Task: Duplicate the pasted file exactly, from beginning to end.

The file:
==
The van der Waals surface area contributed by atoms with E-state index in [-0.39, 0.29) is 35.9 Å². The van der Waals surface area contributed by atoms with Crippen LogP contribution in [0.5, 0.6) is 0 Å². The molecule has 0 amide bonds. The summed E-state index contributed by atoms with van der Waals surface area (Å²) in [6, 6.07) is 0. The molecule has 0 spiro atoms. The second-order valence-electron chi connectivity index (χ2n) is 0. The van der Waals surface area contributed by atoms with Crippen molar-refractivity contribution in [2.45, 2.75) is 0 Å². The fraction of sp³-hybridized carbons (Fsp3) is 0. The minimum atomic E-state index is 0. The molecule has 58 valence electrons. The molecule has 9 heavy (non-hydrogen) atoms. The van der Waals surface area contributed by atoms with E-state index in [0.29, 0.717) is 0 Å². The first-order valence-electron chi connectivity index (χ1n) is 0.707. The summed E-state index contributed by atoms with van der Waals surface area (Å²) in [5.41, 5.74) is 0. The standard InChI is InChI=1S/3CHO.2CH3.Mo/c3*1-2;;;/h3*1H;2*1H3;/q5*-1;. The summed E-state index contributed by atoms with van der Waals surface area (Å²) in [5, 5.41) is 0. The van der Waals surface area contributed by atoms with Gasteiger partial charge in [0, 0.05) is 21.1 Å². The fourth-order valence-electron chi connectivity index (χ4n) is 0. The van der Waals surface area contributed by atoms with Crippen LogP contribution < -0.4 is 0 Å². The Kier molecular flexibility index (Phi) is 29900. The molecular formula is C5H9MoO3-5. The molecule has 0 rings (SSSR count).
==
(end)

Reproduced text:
The van der Waals surface area contributed by atoms with E-state index in [-0.39, 0.29) is 35.9 Å². The van der Waals surface area contributed by atoms with Crippen LogP contribution in [0.5, 0.6) is 0 Å². The molecule has 0 amide bonds. The summed E-state index contributed by atoms with van der Waals surface area (Å²) in [6, 6.07) is 0. The molecule has 0 spiro atoms. The second-order valence-electron chi connectivity index (χ2n) is 0. The van der Waals surface area contributed by atoms with Crippen molar-refractivity contribution in [2.45, 2.75) is 0 Å². The fraction of sp³-hybridized carbons (Fsp3) is 0. The minimum atomic E-state index is 0. The molecule has 58 valence electrons. The molecule has 9 heavy (non-hydrogen) atoms. The van der Waals surface area contributed by atoms with E-state index in [0.29, 0.717) is 0 Å². The first-order valence-electron chi connectivity index (χ1n) is 0.707. The summed E-state index contributed by atoms with van der Waals surface area (Å²) in [5.41, 5.74) is 0. The standard InChI is InChI=1S/3CHO.2CH3.Mo/c3*1-2;;;/h3*1H;2*1H3;/q5*-1;. The summed E-state index contributed by atoms with van der Waals surface area (Å²) in [5, 5.41) is 0. The van der Waals surface area contributed by atoms with Gasteiger partial charge in [0, 0.05) is 21.1 Å². The fourth-order valence-electron chi connectivity index (χ4n) is 0. The van der Waals surface area contributed by atoms with Crippen LogP contribution < -0.4 is 0 Å². The Kier molecular flexibility index (Phi) is 29900. The molecular formula is C5H9MoO3-5. The molecule has 0 rings (SSSR count).